'Transforming' vs. 'Tweaking' Your Sales Force

By Warren Shiver on Aug 15, 2014

We have found that many sales training companies use the word “transformation” when they’re really only talking about tweaking the existing organization mostly through training, not holistic transformation. Depending on your case for change and the gap between your capabilities and desired results, rolling out sales training or a new tool might be the perfect solution.

Training could affect the change you need. Training could also prepare a sales force for an eventual transformation initiative or reinforce a transformation you have recently undergone. But training alone is not transformation.

A sales training best selling book, The Challenger Sale, the Sales Executive Council describes research showing that the buying process has fundamentally changed thanks to the knowledge and resources now available to buyers (mainly fueled by the Internet). It goes on to suggest that in many situations, sellers must add value above and beyond their products or services by employing a consultative selling approach where they bring insights to their customers and “challenge” or “re-frame” the customer’s perception of a problem or opportunity. 

In a Harvard Business Review article that summarizes the need for this approach, the authors state, “Getting the Challenger approach right requires organizational capabilities as well as individual skills,” which to us is the essential but often overlooked key point, as many organizations only focus on one thing and look for a short-term fix, in this case running a two- or three-day sales training workshop to roll out a new sales technique. Sometimes a tweak (delivered through training or a new tool) is all a sale force needs; other times, a full-bore transformation is in order.

Transforming a sales organization to consistently deliver insights requires new value propositions, case studies and collateral from Marketing, new competencies, skill development, recruiting profiles from HR, and alignment with Operations to refine products and services. A theme that runs throughout our experience is that successful sales transformations must involve other functional areas. 

Though “change” and “transformation” are sometimes used interchangeably, not all change rises to the level of transformation. Here are four simple questions to help determine whether your organization needs a sales force transformation or just a tweak:

  • Is the solution to this challenge mostly addressable by training? As mentioned, one of the most common misperceptions we’ve seen is the notion that training equals transformation. Sometimes transformation requires training, but training per se is not transformation. If your organization provides sales training after not having provided it, that’s a change, but it’s not a transformation. But training alone will not transform a sales organization. For example, we worked with one client who trained all of their sellers around consultative selling behaviors, but didn’t change their processes, metrics, or management cadence to reinforce the new behaviors. The training got rave reviews, but it was treated as an isolated event and as a result, the sales organization didn’t transform and the training was soon forgotten. If your sales force needs vital product information, if it needs to embrace new rules or regulations, or if you are seeking incremental sales growth in your current markets with your current offerings, you probably need to roll out training, not transformation. But if you need to change the fundamentals of how your sales force sells – and you want that change to stick – you’re likely looking at transformation.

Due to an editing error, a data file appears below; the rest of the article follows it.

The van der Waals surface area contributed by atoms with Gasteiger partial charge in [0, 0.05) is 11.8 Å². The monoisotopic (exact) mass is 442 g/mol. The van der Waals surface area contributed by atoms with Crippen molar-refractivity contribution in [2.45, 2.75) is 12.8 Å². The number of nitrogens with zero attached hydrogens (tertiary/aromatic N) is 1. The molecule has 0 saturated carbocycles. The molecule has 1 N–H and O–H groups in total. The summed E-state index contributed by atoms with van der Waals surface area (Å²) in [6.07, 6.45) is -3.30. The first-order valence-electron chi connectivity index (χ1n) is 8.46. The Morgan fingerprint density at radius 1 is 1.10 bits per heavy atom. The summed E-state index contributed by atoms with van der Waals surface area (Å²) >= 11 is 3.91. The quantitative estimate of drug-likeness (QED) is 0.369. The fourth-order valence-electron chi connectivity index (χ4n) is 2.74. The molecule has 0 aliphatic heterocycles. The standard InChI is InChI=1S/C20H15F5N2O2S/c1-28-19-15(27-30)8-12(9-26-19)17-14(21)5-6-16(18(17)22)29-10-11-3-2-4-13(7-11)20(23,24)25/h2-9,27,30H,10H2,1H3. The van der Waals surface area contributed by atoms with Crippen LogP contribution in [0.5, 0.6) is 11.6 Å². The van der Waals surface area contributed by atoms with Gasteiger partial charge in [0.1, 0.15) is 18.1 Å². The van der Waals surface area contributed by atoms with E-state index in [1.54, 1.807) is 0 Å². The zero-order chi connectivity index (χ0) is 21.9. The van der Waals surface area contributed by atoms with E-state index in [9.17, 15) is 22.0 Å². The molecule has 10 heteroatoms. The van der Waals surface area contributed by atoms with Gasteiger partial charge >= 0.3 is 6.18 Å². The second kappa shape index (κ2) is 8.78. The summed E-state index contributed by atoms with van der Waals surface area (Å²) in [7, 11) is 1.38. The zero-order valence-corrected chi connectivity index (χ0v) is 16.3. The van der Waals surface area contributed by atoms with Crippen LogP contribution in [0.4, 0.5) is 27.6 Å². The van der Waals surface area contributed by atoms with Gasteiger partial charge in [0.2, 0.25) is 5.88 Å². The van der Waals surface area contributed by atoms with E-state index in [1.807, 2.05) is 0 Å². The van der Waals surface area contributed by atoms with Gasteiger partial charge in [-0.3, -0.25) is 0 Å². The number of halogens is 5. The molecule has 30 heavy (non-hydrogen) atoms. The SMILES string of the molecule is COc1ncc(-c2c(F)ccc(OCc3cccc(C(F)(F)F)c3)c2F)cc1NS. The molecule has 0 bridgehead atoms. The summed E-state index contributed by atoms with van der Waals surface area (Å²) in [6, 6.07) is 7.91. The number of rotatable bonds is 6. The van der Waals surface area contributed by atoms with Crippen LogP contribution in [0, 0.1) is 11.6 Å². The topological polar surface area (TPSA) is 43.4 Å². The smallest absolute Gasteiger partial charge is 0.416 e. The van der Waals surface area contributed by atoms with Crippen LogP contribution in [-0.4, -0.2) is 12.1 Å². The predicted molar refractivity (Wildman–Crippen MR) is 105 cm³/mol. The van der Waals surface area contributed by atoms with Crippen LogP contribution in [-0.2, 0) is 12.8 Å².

• Will technology alone help you meet the challenge? As with training, your organization’s transformation initiative may require new tools and systems, but adding a CRM tool or even an entire IT group are not sales transformations. At best, sales oriented systems help to automate and enable processes, but they must be surrounded by many other elements, such as manager reinforcement, coaching, metrics, and training to drive user adoption, and ultimately, the desired ROI. Even though CRM as a technology is approaching its third decade, we still see companies confuse a CRM implementation with sales transformation. The technology may be necessary for a sales transformation, but it’s rarely sufficient on its own. If you’re looking to replace those Excel-based sales forecasts with a standard, automated system, this is the solution. But if your customers have told you that you need to dramatically improve the value your sales team delivers, you need more than a software tool; you need to transform.